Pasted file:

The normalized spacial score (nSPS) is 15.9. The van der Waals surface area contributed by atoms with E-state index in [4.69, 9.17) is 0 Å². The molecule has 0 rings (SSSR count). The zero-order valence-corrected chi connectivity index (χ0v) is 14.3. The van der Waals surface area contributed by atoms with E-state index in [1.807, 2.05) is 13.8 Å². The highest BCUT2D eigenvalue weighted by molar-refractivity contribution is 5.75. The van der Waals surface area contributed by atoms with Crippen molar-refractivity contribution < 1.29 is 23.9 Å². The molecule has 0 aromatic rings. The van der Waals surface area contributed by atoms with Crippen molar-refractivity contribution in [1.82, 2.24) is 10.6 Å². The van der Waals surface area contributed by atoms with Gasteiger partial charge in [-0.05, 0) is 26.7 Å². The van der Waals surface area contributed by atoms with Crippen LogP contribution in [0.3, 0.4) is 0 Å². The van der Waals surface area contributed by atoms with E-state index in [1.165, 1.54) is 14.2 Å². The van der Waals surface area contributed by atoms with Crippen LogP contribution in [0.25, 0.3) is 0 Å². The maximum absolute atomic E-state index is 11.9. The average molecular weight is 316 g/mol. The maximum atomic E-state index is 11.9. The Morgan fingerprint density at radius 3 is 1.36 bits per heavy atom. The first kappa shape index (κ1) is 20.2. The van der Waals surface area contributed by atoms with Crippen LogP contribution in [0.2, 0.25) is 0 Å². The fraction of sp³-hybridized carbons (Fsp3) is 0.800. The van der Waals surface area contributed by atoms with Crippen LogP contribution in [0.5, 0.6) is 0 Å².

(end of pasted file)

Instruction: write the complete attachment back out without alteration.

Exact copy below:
The normalized spacial score (nSPS) is 15.9. The van der Waals surface area contributed by atoms with E-state index in [4.69, 9.17) is 0 Å². The molecule has 0 rings (SSSR count). The zero-order valence-corrected chi connectivity index (χ0v) is 14.3. The van der Waals surface area contributed by atoms with E-state index in [1.807, 2.05) is 13.8 Å². The highest BCUT2D eigenvalue weighted by molar-refractivity contribution is 5.75. The van der Waals surface area contributed by atoms with Crippen molar-refractivity contribution < 1.29 is 23.9 Å². The molecule has 0 aromatic rings. The van der Waals surface area contributed by atoms with Crippen molar-refractivity contribution in [1.82, 2.24) is 10.6 Å². The van der Waals surface area contributed by atoms with Gasteiger partial charge in [-0.05, 0) is 26.7 Å². The van der Waals surface area contributed by atoms with Crippen LogP contribution in [0.3, 0.4) is 0 Å². The van der Waals surface area contributed by atoms with E-state index in [1.165, 1.54) is 14.2 Å². The van der Waals surface area contributed by atoms with Crippen LogP contribution in [0.25, 0.3) is 0 Å². The maximum absolute atomic E-state index is 11.9. The average molecular weight is 316 g/mol. The maximum atomic E-state index is 11.9. The Morgan fingerprint density at radius 3 is 1.36 bits per heavy atom. The first kappa shape index (κ1) is 20.2. The van der Waals surface area contributed by atoms with Crippen LogP contribution in [0.2, 0.25) is 0 Å². The fraction of sp³-hybridized carbons (Fsp3) is 0.800. The van der Waals surface area contributed by atoms with Crippen LogP contribution in [0.5, 0.6) is 0 Å².